The biological actions of 11,12-epoxyeicosatrienoic acid in endothelial cells are specific to the R/S-enantiomer and require the Gs proteins

Yindi Ding, Timo Frömel, Rüdiger Popp, J R Falck, Wolf Hagen Schunck, Ingrid Fleming

Research output: Contribution to journalArticle

Abstract

Cytochrome P450-derived epoxides of arachidonic acid [i.e., the epoxyeicosatrienoic acids (EETs)] are important lipid signaling molecules involved in the regulation of vascular tone and angiogenesis. Because many actions of 11,12-cis-epoxyeicosatrienoic acid (EET) are dependent on the activation of protein kinase A (PKA), the existence of a cell-surface G s-coupled receptor has been postulated. To assess whether the responses of endothelial cells to 11,12-EET are enantiomer specific and linked to a potential G protein-coupled receptor, we assessed 11,12-EETinduced, PKA-dependent translocation of transient receptor potential (TRP) C6 channels, as well as angiogenesis. In primary cultures of human endothelial cells, (±)-11,12-EET led to the rapid (30 seconds) translocation a TRPC6-V5 fusion protein, an effect reproduced by 11(R),12(S)-EET, but not by 11(S),12(R)-EET or (±)-14,15-EET. Similarly, endothelial cell migration and tube formation were stimulated by (±)-11,12-EET and 11(R),12(S)- EET, whereas 11(S),12(R)-EET and 11,12-dihydroxyeicosatrienoic acid were without effect. The effects of (±)-11,12-EET on TRP channel translocation and angiogenesis were sensitive to EET antagonists, and TRP channel trafficking was also prevented by a PKA inhibitor. The small interfering RNA-mediated downregulation of Gs in endothelial cells had no significant effect on responses stimulated by vascular endothelial growth or a PKA activator but abolished responses to (±)-11,12-EET. The downregulation of G q/11 failed to prevent 11,12-EET-induced TRPC6 channel translocation or the formation of capillary-like structures. Taken together, our results suggest that a Gs-coupled receptor in the endothelial cell membrane responds to 11(R),12(S)-EET and mediates the PKA-dependent translocation and activation of TRPC6 channels, as well as angiogenesis.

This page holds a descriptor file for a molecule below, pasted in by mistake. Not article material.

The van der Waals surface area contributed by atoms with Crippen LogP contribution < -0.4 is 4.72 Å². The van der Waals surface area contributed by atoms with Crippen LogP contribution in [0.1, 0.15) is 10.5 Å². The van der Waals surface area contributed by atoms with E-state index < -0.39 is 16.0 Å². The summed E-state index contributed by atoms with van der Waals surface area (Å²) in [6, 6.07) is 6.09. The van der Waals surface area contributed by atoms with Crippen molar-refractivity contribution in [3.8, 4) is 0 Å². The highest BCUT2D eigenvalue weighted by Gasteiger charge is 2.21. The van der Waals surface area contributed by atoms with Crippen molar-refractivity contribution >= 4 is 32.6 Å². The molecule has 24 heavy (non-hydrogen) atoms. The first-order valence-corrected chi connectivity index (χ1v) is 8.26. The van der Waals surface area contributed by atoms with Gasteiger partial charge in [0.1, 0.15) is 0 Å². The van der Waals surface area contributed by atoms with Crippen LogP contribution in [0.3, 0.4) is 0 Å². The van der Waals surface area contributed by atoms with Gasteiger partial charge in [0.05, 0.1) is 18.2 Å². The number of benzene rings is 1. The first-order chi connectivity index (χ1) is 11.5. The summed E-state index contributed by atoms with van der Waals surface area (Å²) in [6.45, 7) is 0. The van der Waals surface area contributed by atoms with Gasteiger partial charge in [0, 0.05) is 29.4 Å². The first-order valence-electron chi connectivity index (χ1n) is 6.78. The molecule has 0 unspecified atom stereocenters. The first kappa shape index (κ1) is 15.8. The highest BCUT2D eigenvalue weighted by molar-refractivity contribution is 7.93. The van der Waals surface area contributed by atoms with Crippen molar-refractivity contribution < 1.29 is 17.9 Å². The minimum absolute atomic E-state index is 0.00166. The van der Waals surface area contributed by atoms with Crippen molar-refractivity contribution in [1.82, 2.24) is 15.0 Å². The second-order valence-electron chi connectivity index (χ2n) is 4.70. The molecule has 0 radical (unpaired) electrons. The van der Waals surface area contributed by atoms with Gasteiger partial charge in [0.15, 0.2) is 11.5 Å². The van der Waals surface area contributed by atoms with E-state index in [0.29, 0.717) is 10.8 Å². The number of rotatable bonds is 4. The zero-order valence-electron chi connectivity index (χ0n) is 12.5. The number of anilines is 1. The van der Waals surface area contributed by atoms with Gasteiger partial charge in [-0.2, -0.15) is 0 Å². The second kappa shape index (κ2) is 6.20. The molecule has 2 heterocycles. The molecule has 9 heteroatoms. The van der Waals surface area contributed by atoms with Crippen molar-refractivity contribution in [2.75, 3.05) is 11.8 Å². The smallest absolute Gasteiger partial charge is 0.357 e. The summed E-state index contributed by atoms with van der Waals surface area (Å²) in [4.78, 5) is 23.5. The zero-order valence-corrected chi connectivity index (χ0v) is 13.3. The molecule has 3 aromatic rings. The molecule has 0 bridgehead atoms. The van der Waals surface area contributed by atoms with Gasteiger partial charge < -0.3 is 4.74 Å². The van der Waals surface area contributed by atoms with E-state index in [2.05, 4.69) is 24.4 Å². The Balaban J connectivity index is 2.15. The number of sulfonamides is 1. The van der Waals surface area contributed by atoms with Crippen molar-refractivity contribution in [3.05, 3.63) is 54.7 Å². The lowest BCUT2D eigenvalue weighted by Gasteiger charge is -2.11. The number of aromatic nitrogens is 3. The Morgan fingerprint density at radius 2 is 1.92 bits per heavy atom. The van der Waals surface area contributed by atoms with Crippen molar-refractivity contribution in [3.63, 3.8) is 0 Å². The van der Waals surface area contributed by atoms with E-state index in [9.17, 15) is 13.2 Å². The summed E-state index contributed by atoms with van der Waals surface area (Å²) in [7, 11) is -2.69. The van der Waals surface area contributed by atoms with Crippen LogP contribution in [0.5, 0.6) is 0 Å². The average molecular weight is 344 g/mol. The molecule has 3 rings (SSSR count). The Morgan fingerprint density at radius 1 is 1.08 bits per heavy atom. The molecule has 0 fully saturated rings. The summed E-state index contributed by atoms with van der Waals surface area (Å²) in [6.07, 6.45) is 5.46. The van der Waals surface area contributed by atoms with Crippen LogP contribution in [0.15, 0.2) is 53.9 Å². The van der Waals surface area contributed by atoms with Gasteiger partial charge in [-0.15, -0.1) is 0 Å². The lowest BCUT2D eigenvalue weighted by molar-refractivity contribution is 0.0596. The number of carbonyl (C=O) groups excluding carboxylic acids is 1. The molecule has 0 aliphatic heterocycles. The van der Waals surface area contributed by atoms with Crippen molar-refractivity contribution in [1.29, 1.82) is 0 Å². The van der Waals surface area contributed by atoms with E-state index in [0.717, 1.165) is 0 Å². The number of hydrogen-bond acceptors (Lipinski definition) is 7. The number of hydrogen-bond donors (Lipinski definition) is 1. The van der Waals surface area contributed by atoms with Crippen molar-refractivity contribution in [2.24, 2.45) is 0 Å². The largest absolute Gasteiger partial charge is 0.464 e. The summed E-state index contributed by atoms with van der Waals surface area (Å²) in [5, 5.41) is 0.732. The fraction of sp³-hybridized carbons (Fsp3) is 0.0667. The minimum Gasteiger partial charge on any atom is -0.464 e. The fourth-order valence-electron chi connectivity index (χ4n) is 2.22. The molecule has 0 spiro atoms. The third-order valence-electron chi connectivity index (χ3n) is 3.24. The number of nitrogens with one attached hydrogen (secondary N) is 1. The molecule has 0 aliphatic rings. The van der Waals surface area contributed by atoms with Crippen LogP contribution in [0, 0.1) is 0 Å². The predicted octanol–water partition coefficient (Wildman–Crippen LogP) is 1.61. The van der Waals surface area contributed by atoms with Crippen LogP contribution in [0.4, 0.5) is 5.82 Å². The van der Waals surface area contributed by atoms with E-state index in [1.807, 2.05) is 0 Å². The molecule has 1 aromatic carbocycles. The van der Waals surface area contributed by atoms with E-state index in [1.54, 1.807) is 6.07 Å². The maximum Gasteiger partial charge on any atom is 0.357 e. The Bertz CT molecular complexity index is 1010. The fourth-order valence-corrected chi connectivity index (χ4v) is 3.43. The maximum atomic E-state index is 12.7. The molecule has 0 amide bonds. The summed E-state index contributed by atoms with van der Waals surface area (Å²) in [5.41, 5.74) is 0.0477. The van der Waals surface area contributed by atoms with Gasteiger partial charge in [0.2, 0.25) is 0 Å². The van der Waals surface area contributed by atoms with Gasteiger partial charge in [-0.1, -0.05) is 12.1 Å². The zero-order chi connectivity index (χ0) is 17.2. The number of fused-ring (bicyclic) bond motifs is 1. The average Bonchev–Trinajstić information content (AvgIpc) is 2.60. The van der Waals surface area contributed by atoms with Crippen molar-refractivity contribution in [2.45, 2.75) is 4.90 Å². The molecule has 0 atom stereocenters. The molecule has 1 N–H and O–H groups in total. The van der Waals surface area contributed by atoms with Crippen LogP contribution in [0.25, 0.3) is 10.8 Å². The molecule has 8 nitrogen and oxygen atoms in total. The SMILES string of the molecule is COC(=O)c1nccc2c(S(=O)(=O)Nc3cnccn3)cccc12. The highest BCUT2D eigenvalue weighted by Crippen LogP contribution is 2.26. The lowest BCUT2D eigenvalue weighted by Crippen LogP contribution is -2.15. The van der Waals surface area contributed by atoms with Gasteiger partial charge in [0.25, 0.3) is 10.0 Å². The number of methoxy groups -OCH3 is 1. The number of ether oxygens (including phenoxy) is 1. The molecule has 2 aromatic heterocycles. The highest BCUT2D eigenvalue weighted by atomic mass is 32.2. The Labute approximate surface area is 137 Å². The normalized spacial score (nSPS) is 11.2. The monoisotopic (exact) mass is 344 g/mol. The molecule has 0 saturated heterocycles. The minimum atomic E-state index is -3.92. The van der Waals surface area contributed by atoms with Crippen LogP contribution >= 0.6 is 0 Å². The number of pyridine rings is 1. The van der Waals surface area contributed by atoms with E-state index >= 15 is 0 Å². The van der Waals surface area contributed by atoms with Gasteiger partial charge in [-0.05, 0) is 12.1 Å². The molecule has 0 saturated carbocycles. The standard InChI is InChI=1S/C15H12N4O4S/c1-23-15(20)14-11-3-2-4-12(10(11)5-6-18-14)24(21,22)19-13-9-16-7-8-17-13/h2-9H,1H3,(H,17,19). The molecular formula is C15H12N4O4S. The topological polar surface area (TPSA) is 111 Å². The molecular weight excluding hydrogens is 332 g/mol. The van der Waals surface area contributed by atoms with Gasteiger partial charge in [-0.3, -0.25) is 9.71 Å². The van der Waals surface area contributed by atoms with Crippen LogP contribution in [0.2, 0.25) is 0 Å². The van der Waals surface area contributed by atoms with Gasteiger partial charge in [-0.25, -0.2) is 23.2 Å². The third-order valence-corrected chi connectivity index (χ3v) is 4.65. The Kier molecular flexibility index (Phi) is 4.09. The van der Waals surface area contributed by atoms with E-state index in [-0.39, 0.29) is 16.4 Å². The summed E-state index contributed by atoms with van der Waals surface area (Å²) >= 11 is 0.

Original languageEnglish (US)
Pages (from-to)14-21
Number of pages8
JournalJournal of Pharmacology and Experimental Therapeutics
Volume350
Issue number1
DOIs
StatePublished - Jan 1 2014

ASJC Scopus subject areas

  • Molecular Medicine
  • Pharmacology

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